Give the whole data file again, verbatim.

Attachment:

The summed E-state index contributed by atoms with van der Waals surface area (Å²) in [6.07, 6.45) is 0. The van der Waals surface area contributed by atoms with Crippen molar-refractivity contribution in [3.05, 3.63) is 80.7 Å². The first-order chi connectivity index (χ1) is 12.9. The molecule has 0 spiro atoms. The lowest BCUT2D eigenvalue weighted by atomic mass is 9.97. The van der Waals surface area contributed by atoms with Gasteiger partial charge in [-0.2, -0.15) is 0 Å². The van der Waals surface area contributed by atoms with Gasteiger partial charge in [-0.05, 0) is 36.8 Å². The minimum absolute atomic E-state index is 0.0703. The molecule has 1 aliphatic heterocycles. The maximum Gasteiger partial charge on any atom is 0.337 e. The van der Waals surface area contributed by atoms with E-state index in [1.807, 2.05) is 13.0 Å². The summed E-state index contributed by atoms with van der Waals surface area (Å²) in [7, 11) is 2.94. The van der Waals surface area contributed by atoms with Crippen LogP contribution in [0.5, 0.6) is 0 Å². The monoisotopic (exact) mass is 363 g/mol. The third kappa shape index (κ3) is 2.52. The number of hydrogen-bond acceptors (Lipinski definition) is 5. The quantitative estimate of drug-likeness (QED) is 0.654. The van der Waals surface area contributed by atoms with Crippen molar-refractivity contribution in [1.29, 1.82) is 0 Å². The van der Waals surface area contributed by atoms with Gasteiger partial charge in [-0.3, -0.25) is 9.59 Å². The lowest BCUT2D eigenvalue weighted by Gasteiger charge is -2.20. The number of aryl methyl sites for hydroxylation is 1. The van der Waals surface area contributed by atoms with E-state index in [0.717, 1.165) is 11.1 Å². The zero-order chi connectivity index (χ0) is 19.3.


The summed E-state index contributed by atoms with van der Waals surface area (Å²) in [6.07, 6.45) is 0. The van der Waals surface area contributed by atoms with Crippen molar-refractivity contribution in [3.05, 3.63) is 80.7 Å². The first-order chi connectivity index (χ1) is 12.9. The molecule has 0 spiro atoms. The lowest BCUT2D eigenvalue weighted by atomic mass is 9.97. The van der Waals surface area contributed by atoms with Gasteiger partial charge in [-0.2, -0.15) is 0 Å². The van der Waals surface area contributed by atoms with Gasteiger partial charge in [-0.05, 0) is 36.8 Å². The minimum absolute atomic E-state index is 0.0703. The molecule has 1 aliphatic heterocycles. The maximum Gasteiger partial charge on any atom is 0.337 e. The van der Waals surface area contributed by atoms with E-state index in [1.807, 2.05) is 13.0 Å². The summed E-state index contributed by atoms with van der Waals surface area (Å²) in [7, 11) is 2.94. The van der Waals surface area contributed by atoms with Crippen LogP contribution in [0.5, 0.6) is 0 Å². The monoisotopic (exact) mass is 363 g/mol. The third kappa shape index (κ3) is 2.52. The number of hydrogen-bond acceptors (Lipinski definition) is 5. The quantitative estimate of drug-likeness (QED) is 0.654. The van der Waals surface area contributed by atoms with Crippen molar-refractivity contribution in [1.29, 1.82) is 0 Å². The van der Waals surface area contributed by atoms with Gasteiger partial charge in [-0.3, -0.25) is 9.59 Å². The lowest BCUT2D eigenvalue weighted by Gasteiger charge is -2.20. The number of aryl methyl sites for hydroxylation is 1. The van der Waals surface area contributed by atoms with E-state index in [0.717, 1.165) is 11.1 Å². The zero-order chi connectivity index (χ0) is 19.3.